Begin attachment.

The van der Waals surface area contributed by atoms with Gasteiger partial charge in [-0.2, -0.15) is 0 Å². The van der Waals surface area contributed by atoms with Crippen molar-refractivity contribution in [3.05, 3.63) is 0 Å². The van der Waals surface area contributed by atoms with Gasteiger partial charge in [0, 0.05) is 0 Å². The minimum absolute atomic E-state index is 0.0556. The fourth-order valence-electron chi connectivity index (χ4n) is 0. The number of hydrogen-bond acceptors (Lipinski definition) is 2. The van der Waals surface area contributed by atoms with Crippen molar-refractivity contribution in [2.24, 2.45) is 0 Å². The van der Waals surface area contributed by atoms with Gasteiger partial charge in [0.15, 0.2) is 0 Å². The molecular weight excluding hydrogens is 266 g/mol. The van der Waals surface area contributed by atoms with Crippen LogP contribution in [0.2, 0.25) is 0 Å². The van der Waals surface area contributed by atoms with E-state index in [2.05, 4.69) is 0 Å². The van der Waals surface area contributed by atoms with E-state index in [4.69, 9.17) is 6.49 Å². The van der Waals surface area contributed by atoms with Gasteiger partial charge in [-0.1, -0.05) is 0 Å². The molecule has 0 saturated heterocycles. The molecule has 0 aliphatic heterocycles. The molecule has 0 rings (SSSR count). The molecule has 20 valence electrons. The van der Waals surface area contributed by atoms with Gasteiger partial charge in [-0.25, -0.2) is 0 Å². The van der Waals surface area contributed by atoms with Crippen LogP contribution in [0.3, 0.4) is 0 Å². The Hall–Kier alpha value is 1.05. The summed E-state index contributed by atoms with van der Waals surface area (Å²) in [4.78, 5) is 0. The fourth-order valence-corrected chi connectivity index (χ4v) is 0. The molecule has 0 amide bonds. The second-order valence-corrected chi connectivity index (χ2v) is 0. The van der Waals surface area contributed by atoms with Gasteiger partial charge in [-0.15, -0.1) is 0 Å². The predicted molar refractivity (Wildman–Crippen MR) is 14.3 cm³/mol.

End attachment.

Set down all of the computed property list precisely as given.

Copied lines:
The van der Waals surface area contributed by atoms with Gasteiger partial charge in [-0.2, -0.15) is 0 Å². The van der Waals surface area contributed by atoms with Crippen molar-refractivity contribution in [3.05, 3.63) is 0 Å². The van der Waals surface area contributed by atoms with Gasteiger partial charge in [0, 0.05) is 0 Å². The minimum absolute atomic E-state index is 0.0556. The fourth-order valence-electron chi connectivity index (χ4n) is 0. The number of hydrogen-bond acceptors (Lipinski definition) is 2. The van der Waals surface area contributed by atoms with Crippen molar-refractivity contribution in [2.24, 2.45) is 0 Å². The van der Waals surface area contributed by atoms with Gasteiger partial charge in [0.15, 0.2) is 0 Å². The molecular weight excluding hydrogens is 266 g/mol. The van der Waals surface area contributed by atoms with Crippen LogP contribution in [0.2, 0.25) is 0 Å². The van der Waals surface area contributed by atoms with E-state index in [2.05, 4.69) is 0 Å². The van der Waals surface area contributed by atoms with E-state index in [4.69, 9.17) is 6.49 Å². The van der Waals surface area contributed by atoms with Gasteiger partial charge in [-0.1, -0.05) is 0 Å². The molecule has 0 saturated heterocycles. The molecule has 0 aliphatic heterocycles. The molecule has 0 rings (SSSR count). The molecule has 20 valence electrons. The van der Waals surface area contributed by atoms with Gasteiger partial charge in [-0.25, -0.2) is 0 Å². The van der Waals surface area contributed by atoms with Crippen LogP contribution in [0.3, 0.4) is 0 Å². The Hall–Kier alpha value is 1.05. The summed E-state index contributed by atoms with van der Waals surface area (Å²) in [4.78, 5) is 0. The fourth-order valence-corrected chi connectivity index (χ4v) is 0. The molecule has 0 amide bonds. The second-order valence-corrected chi connectivity index (χ2v) is 0. The van der Waals surface area contributed by atoms with Gasteiger partial charge in [-0.15, -0.1) is 0 Å². The predicted molar refractivity (Wildman–Crippen MR) is 14.3 cm³/mol.